Troy Ave will have to spend at least the next two weeks in the infirmary at Riker’s Island, although his lawyer told Billboard on Tuesday (May 31) that the rapper is the real victim in the shooting last Wednesday (May 25) at Irving Plaza that took the life of 33-year-old Roland (Edgar) McPhatter.
“I said it in court, he’s the real victim here,” attorney Scott Leemon said of the Brooklyn rapper born Roland Collins, 30, who pleaded not guilty to attempted murder charges in a Manhattan courtroom on Monday (May 30). Collins is being held without bail and was brought into the courtroom in a wheelchair following two surgeries on his legs conducted in the prison infirmary. Leemon also stated in court that McPhatter was not shot by his client and that Collins did not shoot himself.
According to Newsday, bodyguard McPhatter was facing attempted murder charges as a result of a shooting outside a Manhattan hookah bar in November and was due back in court in the case on June 29.
Leemon would not comment on what the surgeries entailed and what specific injuries Collins suffered in the incident, which also resulted in two other people getting wounded when gunfire erupted backstage in the venue’s VIP room. “His longtime friend and bodyguard died trying to protect him,” Leemon said of McPhatter. “As my co-counsel, John Stella, said in court, Troy has no criminal record and he is not a gangsta rapper.”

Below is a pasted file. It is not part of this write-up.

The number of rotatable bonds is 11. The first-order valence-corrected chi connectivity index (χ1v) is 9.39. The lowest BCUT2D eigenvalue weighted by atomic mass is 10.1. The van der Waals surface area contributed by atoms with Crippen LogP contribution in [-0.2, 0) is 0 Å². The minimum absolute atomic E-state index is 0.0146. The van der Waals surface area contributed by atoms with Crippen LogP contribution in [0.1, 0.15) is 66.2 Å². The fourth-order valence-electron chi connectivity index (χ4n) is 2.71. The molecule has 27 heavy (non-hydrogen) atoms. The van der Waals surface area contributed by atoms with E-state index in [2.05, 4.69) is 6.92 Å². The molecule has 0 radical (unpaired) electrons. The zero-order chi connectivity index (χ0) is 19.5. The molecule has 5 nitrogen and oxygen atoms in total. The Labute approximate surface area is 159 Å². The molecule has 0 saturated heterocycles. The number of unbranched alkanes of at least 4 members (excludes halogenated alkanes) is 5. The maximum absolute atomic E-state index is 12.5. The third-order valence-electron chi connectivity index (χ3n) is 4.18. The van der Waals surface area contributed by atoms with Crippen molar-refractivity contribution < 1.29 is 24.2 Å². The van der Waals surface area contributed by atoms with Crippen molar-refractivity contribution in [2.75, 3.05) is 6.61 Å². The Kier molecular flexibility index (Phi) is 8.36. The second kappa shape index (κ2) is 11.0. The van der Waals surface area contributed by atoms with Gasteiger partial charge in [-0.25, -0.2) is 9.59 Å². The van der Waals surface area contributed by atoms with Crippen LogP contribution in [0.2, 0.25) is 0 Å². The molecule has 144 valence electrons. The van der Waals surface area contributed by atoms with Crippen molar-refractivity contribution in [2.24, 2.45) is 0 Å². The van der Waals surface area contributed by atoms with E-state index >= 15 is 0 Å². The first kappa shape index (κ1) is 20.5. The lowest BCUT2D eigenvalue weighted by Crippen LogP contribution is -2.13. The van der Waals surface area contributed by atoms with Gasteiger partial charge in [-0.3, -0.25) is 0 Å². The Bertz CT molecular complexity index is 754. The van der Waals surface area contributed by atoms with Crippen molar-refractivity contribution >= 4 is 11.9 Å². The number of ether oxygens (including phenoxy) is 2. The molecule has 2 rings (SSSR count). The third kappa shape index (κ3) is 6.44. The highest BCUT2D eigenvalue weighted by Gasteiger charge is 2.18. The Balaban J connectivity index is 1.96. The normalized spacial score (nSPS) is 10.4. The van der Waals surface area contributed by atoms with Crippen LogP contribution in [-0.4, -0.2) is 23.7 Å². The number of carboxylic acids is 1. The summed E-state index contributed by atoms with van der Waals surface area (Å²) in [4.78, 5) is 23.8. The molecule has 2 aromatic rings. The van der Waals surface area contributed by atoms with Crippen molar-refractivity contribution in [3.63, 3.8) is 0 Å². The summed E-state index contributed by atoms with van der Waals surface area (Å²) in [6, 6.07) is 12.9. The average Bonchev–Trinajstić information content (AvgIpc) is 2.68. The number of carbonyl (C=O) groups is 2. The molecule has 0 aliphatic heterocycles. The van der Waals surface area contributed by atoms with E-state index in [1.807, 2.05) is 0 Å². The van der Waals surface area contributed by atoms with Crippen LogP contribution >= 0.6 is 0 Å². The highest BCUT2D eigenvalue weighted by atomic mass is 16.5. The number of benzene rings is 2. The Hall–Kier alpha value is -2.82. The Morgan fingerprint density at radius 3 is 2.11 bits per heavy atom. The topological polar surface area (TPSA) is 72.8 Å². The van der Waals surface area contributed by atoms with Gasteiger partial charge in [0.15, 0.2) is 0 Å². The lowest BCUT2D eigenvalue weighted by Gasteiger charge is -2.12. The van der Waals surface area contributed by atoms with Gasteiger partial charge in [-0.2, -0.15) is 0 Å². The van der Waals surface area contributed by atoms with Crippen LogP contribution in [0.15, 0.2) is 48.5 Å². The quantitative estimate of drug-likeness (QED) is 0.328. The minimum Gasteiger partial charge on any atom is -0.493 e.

Stella was specifically reacting to NYPD Commissioner William Bratton’s comments last week in which he lamented the violence in the “gangsta rap world,” which he said glorified violence. “The crazy world of these so-called rap artists who are basically thugs, that basically celebrate violence they did all their lives, and unfortunately that violence oftentimes manifests itself during their performances and that’s exactly what happened last evening,” Bratton said.
As for the eight-second clip of security footage that police released the day after the shooting, Leemon said it doesn’t tell the whole story of what happened in that backstage area before or after the shooting and who was just outside of the camera’s range as it took place. Leemon declined to comment when asked if the real shooter is still out there or if stringent security procedures were in place at the backstage entrance to the venue. “If anyone does have information about this case, please feel free to reach out to me,” he urged witnesses.
According to The New York Times, NYPD Detective John Santiago, who signed the criminal complaint charging Collins with attempted murder, based his finding entirely on the security camera footage that appeared to show a person the police identified as Collins limping into the room, raising a handgun and firing a shot in the “direction of other individuals.” Results of ballistic tests from the scene have not yet been revealed.
Collins is due in court for a status hearing on June. 9.